Oranjestad, St. Eustatius, is the island's capital and only town. It is possible to leisurely walk the entire town in one day. Orangestad (or Orange City) consists of Lower Town, which is on the water, and Upper Town, which sits atop a cliff.

Begin your sightseeing at the St. Eustatius Historical Foundation Museum in Upper Town, which relates the fascinating history of the island. The museum is housed in the Simon Doncker House, where British Admiral George Rodney stayed after invading the island in 1781. Plan to spend at least an hour at the museum, which—given the island's history—is one of the most engrossing in the Caribbean. You'll see luxurious furniture and fine china used by wealthy European ship captains, as well as the more humble relics of the Salanoids, Statia's original pre-Columbian inhabitants.

Pause to admire the view from Fort Oranje, which was built in 1636 on the site of an earlier French fortification. It still holds giant cannons, and the courtyard has several memorial plaques—look for the one that U.S. President Franklin D. Roosevelt presented to commemorate Statia as the first foreign land to recognize the U.S. Declaration of Independence. The tourist office is also at the fort: Be sure to pick up the Walking Tour Guide, which details a self-guided tour of Oranjestad that includes many old buildings that have been renovated.

Among the sights is Honen Dalim. Said to be on of the oldest synagogues in the Western Hemisphere, it was built in 1739 but is now in ruins (http://www.statiasynagogueproject.org). The Dutch Reformed Church, just a block from the main square, is even less intact thanks to hurricane damage. The church was built in 1774, mainly from hand-hewn rocks and yellow and red ballast bricks. Restoration is ongoing.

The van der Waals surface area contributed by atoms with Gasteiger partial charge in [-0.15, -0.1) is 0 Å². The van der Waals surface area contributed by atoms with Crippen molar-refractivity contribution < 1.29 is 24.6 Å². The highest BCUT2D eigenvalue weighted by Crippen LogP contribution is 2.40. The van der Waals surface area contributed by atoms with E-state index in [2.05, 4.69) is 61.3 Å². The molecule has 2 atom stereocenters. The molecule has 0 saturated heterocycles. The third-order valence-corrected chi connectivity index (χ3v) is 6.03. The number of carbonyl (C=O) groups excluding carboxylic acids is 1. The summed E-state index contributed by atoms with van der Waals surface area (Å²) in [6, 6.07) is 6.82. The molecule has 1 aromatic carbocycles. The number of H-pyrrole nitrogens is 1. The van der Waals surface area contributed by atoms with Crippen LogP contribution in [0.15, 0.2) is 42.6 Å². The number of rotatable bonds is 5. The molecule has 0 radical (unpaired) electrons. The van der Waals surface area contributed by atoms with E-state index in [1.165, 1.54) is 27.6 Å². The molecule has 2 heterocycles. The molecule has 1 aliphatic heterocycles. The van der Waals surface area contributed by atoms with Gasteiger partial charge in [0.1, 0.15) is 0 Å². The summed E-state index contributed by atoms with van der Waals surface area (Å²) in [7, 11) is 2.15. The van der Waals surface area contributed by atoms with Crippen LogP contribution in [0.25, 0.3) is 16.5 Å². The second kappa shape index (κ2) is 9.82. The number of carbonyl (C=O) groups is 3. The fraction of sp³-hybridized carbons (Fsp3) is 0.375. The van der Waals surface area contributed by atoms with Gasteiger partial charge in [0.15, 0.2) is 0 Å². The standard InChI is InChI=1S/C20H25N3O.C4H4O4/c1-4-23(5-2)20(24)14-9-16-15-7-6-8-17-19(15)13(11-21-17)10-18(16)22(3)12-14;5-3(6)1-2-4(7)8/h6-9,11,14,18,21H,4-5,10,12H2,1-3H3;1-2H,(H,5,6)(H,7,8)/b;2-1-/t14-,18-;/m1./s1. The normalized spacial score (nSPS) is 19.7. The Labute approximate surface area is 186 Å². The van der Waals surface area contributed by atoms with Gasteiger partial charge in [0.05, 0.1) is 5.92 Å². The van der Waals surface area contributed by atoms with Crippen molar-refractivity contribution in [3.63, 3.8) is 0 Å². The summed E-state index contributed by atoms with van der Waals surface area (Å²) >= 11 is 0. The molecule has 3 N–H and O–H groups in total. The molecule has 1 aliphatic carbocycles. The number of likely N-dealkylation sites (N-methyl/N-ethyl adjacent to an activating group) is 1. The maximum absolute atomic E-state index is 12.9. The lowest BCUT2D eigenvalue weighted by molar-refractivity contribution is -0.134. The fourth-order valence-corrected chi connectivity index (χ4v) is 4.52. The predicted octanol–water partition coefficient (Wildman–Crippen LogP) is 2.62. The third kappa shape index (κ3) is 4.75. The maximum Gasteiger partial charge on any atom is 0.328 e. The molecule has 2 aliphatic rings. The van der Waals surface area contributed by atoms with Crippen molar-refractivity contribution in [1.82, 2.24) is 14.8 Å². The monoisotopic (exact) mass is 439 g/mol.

Take a few minutes to explore the cemeteries of both the synagogue and the church. Legend has it that Statians hid their valuables in coffins and buried them in the Dutch Reformed Church cemetery during Admiral Rodney's raid. As the story goes, islanders were foiled when Rodney noticed the unusual number of recent burials and ordered the graves to be opened. Read the old epitaphs for a glimpse into the past—if you can. When we were there, the goats lounging on the cool stones made it a bit difficult.

To get from Upper Town to Lower Town, you can walk down the stone-walled Bay Path (also known as Old Slave Road), which offers fabulous views but can be slippery on rainy days, so wear appropriate shoes. The ruins of warehouses and other old buildings in Lower Town continue for about 1 mi/1.6 km along the water in a parklike setting. They give an idea of what this bustling trade center was like in the 1700s, when there were hundreds of warehouses, taverns, shops and homes in the area.

Recent improvements to warehouses and buildings have created a more desirable neighborhood with cafes, restaurants and shops. A maritime museum is located in the original customs house, in cooperation with several U.S. universities' underwater archaeology departments.

There are more historic sites outside of Oranjestad. The remains of 19 fortresses and batteries mark old defense posts around the island. Do explore some of them if you have time—either hire a taxi for the day or engage the services of a local historical-tour guide.

Two of the town's highlights are Fort de Windt and Fort Amsterdam. Fort de Windt (circa 1753-1775) offers spectacular views of St. Kitts and Nevis, islands to the south. It's located at the end of the road called Weg Naar White Wall. Fort Amsterdam (more correctly called Concordia Battery) is poised on a cliff overlooking Great Bay on the eastern side of the island. Historians believe this fort was built in 1781, after the French recaptured the island from the English.

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